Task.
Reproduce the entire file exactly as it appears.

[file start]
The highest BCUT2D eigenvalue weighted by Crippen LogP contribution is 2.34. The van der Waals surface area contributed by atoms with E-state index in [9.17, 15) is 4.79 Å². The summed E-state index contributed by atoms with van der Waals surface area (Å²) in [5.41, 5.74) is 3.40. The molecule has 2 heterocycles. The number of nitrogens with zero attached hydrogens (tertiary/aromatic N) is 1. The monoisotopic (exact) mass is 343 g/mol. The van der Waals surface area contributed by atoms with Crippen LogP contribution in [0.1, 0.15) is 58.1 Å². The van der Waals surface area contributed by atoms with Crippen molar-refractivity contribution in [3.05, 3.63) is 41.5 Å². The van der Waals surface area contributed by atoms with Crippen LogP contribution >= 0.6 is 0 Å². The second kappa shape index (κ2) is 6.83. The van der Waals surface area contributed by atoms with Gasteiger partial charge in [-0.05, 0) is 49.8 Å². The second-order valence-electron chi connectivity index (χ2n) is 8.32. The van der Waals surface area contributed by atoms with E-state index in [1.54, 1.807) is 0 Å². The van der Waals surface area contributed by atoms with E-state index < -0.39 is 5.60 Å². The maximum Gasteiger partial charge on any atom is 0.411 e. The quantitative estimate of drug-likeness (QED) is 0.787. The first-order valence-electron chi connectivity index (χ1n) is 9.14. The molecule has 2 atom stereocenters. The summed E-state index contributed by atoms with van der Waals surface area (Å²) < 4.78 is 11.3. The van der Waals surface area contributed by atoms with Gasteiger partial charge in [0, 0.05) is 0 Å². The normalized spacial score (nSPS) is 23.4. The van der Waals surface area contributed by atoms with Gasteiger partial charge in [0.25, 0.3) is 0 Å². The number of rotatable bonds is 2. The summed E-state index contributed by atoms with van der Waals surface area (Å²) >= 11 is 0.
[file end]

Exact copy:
The highest BCUT2D eigenvalue weighted by Crippen LogP contribution is 2.34. The van der Waals surface area contributed by atoms with E-state index in [9.17, 15) is 4.79 Å². The summed E-state index contributed by atoms with van der Waals surface area (Å²) in [5.41, 5.74) is 3.40. The molecule has 2 heterocycles. The number of nitrogens with zero attached hydrogens (tertiary/aromatic N) is 1. The monoisotopic (exact) mass is 343 g/mol. The van der Waals surface area contributed by atoms with Crippen LogP contribution in [0.1, 0.15) is 58.1 Å². The van der Waals surface area contributed by atoms with Crippen molar-refractivity contribution in [3.05, 3.63) is 41.5 Å². The van der Waals surface area contributed by atoms with Crippen LogP contribution >= 0.6 is 0 Å². The second kappa shape index (κ2) is 6.83. The van der Waals surface area contributed by atoms with Gasteiger partial charge in [-0.05, 0) is 49.8 Å². The second-order valence-electron chi connectivity index (χ2n) is 8.32. The van der Waals surface area contributed by atoms with E-state index in [1.54, 1.807) is 0 Å². The van der Waals surface area contributed by atoms with E-state index < -0.39 is 5.60 Å². The maximum Gasteiger partial charge on any atom is 0.411 e. The quantitative estimate of drug-likeness (QED) is 0.787. The first-order valence-electron chi connectivity index (χ1n) is 9.14. The molecule has 2 atom stereocenters. The summed E-state index contributed by atoms with van der Waals surface area (Å²) < 4.78 is 11.3. The van der Waals surface area contributed by atoms with Gasteiger partial charge in [0, 0.05) is 0 Å². The normalized spacial score (nSPS) is 23.4. The van der Waals surface area contributed by atoms with Gasteiger partial charge in [0.25, 0.3) is 0 Å². The number of rotatable bonds is 2. The summed E-state index contributed by atoms with van der Waals surface area (Å²) >= 11 is 0.